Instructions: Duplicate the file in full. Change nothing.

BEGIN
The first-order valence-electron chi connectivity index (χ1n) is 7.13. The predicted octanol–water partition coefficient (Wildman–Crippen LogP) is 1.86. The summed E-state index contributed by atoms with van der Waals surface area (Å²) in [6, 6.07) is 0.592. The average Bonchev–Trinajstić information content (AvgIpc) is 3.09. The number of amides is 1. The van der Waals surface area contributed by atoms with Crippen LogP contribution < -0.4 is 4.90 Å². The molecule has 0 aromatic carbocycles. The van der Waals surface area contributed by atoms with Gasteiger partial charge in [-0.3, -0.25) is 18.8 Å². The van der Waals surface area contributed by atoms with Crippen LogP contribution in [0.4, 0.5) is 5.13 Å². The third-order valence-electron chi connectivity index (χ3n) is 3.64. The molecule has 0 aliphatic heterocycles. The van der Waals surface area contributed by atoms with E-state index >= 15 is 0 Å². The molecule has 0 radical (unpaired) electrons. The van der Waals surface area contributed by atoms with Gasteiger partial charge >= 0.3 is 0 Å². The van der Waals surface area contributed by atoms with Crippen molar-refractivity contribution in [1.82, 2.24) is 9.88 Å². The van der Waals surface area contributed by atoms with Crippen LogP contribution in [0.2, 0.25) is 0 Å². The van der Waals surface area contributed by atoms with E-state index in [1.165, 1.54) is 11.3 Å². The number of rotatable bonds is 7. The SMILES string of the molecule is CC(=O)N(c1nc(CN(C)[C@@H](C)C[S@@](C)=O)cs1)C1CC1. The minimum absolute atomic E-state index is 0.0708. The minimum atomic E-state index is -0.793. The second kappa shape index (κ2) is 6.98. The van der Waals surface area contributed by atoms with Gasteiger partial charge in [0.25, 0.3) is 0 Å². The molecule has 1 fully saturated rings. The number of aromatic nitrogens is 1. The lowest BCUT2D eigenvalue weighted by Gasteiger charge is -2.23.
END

The first-order valence-electron chi connectivity index (χ1n) is 7.13. The predicted octanol–water partition coefficient (Wildman–Crippen LogP) is 1.86. The summed E-state index contributed by atoms with van der Waals surface area (Å²) in [6, 6.07) is 0.592. The average Bonchev–Trinajstić information content (AvgIpc) is 3.09. The number of amides is 1. The van der Waals surface area contributed by atoms with Crippen LogP contribution < -0.4 is 4.90 Å². The molecule has 0 aromatic carbocycles. The van der Waals surface area contributed by atoms with Gasteiger partial charge in [-0.3, -0.25) is 18.8 Å². The van der Waals surface area contributed by atoms with Crippen LogP contribution in [0.4, 0.5) is 5.13 Å². The third-order valence-electron chi connectivity index (χ3n) is 3.64. The molecule has 0 aliphatic heterocycles. The van der Waals surface area contributed by atoms with E-state index >= 15 is 0 Å². The molecule has 0 radical (unpaired) electrons. The van der Waals surface area contributed by atoms with Gasteiger partial charge >= 0.3 is 0 Å². The van der Waals surface area contributed by atoms with Crippen molar-refractivity contribution in [1.82, 2.24) is 9.88 Å². The van der Waals surface area contributed by atoms with Crippen LogP contribution in [0.2, 0.25) is 0 Å². The van der Waals surface area contributed by atoms with E-state index in [1.165, 1.54) is 11.3 Å². The number of rotatable bonds is 7. The SMILES string of the molecule is CC(=O)N(c1nc(CN(C)[C@@H](C)C[S@@](C)=O)cs1)C1CC1. The minimum absolute atomic E-state index is 0.0708. The minimum atomic E-state index is -0.793. The second kappa shape index (κ2) is 6.98. The van der Waals surface area contributed by atoms with Gasteiger partial charge in [0.25, 0.3) is 0 Å². The molecule has 1 fully saturated rings. The number of aromatic nitrogens is 1. The lowest BCUT2D eigenvalue weighted by Gasteiger charge is -2.23.